In silico analysis was used to evaluate storage proteins from plant tubers as potential precursors of bioactive peptides after simulated gastrointestinal digestion. Proteins derived from potato (patatins), sweet potato (sporamins), yam (dioscorins) and taro (tarin) were subjected to in silico gastrointestinal digestion with a combination of pepsin, chymotrypsin and trypsin in the BIOPEP database which led to the release of 387 peptide fragments which were predicted to have bioactivities such as dipeptidyl peptidase IV (DPP-IV), angiotensin converting enzyme (ACE), antioxidative and antithrombotic activities. Prediction of antimicrobial activity of the released peptides using the collection of antimicrobial peptides (CAMP) database indicated 28 peptides as potential antimicrobial peptides (AMPs) with varied percentage similarity with known AMPs in antimicrobial peptide database (APD). Furthermore, 32 peptides with potential anticancer activity were predicted using the AntiCP database while nine peptides were predicted to be bioactive according to peptideRanker but the precise bioactivity was not identified. The potato-derived proteins seem to be the richest source of DPP-IV inhibitory and antimicrobial peptides while yam-derived proteins yielded the highest amount of antihypertensive and anticancer peptides. The data suggests that storage proteins from the selected plants could release an array of non-toxic and species-specific bioactive peptides with health promoting effects suggesting that these tubers might serve as functional foods.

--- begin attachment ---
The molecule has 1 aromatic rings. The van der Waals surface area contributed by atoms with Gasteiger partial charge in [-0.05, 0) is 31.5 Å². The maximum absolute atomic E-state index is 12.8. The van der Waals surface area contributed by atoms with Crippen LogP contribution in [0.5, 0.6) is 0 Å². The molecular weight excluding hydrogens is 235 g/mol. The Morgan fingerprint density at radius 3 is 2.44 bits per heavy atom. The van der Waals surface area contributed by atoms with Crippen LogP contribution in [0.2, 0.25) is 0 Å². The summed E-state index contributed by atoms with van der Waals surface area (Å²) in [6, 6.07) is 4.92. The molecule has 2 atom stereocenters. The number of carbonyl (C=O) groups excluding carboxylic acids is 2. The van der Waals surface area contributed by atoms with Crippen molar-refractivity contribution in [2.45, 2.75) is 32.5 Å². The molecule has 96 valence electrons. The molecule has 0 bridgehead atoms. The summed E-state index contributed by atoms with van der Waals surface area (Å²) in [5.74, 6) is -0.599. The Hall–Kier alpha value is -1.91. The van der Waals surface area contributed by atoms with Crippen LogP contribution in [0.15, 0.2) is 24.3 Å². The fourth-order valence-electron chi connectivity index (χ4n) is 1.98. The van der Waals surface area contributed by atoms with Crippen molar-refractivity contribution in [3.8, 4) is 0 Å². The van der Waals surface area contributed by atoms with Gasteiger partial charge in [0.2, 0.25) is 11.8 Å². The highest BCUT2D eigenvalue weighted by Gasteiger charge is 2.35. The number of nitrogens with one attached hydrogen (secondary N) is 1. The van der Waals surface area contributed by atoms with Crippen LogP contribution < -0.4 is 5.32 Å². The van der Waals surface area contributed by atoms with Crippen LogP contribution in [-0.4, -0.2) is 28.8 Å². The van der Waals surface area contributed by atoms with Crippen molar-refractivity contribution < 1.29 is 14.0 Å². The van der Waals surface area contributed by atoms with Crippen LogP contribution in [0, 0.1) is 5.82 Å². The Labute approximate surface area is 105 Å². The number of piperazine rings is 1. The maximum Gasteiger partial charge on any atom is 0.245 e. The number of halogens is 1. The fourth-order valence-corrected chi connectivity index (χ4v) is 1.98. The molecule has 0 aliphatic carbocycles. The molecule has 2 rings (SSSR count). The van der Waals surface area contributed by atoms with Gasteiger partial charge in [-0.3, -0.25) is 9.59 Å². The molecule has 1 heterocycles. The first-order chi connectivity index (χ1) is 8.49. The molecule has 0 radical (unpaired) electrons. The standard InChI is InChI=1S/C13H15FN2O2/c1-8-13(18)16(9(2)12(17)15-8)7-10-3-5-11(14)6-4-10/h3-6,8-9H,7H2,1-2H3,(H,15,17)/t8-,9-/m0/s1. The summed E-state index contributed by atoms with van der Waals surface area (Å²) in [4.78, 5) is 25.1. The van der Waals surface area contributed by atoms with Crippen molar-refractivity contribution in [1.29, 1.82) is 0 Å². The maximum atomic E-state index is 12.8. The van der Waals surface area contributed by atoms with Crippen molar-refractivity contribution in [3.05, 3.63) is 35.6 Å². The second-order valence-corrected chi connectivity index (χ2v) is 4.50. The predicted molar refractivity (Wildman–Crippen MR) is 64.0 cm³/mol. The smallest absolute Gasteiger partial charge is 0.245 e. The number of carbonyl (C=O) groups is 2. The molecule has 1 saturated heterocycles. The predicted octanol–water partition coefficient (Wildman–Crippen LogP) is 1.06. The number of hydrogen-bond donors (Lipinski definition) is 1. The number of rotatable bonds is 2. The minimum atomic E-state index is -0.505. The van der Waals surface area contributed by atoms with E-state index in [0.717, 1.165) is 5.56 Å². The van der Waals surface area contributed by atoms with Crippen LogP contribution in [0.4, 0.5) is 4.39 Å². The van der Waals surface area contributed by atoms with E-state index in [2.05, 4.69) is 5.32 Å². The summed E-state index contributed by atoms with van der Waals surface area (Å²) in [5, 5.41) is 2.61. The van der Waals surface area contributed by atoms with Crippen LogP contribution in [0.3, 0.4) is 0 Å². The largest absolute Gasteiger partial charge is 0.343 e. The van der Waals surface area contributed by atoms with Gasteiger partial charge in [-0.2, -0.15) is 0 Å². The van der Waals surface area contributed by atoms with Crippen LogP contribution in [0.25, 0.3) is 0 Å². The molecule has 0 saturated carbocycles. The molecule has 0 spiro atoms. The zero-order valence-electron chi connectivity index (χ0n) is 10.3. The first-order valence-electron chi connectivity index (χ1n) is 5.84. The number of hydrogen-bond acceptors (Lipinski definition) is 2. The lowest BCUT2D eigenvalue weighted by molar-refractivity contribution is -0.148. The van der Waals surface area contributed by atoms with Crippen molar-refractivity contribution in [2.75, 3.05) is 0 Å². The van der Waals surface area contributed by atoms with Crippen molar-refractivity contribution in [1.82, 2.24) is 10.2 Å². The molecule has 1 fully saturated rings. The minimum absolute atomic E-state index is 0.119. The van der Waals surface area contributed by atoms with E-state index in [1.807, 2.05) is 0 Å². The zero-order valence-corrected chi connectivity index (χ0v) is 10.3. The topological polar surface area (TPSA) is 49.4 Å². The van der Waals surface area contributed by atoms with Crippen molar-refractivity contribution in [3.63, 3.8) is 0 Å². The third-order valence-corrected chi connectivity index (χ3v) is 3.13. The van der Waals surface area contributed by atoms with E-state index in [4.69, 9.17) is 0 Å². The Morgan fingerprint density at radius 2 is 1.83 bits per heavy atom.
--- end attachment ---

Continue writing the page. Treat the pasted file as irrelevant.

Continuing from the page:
Holtzhausen, W.D. (Wendy Dianne); Nicolson, Sue W.(Elsevier, 2007-04)
This paper reports the effects of different diuretic factors on the Malpighian tubules of beetles. Calcitonin (CT)-like peptides from silkmoth and mosquito increase fluid secretion in a dose-dependent manner in the tubules ...
Wynendaele, Evelien; Verbeke, Frederick; D’Hondt, Matthias; Hendrix, An; Van de Wiele, Christophe; Burvenich, Christian; Peremans, Kathelijne; De Wever, Olivier; Bracke, Marc; De Spiegeleer, Bart(Elsevier, 2015-02)
To date, the precise role of the human microbiome in health and disease states remains largely
undefined. Complex and selective crosstalk systems between the microbiome and mammalian
cells are also not yet reported. ...